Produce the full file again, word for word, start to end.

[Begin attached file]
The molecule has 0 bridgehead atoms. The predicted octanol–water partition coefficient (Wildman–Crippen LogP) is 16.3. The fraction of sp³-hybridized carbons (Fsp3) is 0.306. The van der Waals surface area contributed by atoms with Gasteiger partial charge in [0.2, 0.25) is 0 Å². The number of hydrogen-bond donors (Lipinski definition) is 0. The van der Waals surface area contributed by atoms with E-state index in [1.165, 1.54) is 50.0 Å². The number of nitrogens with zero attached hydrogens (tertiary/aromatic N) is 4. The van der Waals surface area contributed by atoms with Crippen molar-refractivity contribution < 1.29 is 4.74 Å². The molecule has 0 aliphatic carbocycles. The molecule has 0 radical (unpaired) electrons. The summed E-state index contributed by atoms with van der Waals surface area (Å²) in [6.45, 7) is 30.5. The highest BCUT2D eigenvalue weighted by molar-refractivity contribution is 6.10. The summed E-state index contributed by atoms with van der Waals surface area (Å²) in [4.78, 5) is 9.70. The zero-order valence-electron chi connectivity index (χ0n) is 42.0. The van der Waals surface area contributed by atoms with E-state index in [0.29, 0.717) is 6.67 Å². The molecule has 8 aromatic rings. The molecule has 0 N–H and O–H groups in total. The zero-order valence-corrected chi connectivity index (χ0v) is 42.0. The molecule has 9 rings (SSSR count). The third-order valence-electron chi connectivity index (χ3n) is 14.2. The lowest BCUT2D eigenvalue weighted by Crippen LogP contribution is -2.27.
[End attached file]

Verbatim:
The molecule has 0 bridgehead atoms. The predicted octanol–water partition coefficient (Wildman–Crippen LogP) is 16.3. The fraction of sp³-hybridized carbons (Fsp3) is 0.306. The van der Waals surface area contributed by atoms with Gasteiger partial charge in [0.2, 0.25) is 0 Å². The number of hydrogen-bond donors (Lipinski definition) is 0. The van der Waals surface area contributed by atoms with E-state index in [1.165, 1.54) is 50.0 Å². The number of nitrogens with zero attached hydrogens (tertiary/aromatic N) is 4. The van der Waals surface area contributed by atoms with Crippen molar-refractivity contribution < 1.29 is 4.74 Å². The molecule has 0 aliphatic carbocycles. The molecule has 0 radical (unpaired) electrons. The summed E-state index contributed by atoms with van der Waals surface area (Å²) in [6.45, 7) is 30.5. The highest BCUT2D eigenvalue weighted by molar-refractivity contribution is 6.10. The summed E-state index contributed by atoms with van der Waals surface area (Å²) in [4.78, 5) is 9.70. The zero-order valence-electron chi connectivity index (χ0n) is 42.0. The van der Waals surface area contributed by atoms with E-state index in [0.29, 0.717) is 6.67 Å². The molecule has 8 aromatic rings. The molecule has 0 N–H and O–H groups in total. The zero-order valence-corrected chi connectivity index (χ0v) is 42.0. The molecule has 9 rings (SSSR count). The third-order valence-electron chi connectivity index (χ3n) is 14.2. The lowest BCUT2D eigenvalue weighted by Crippen LogP contribution is -2.27.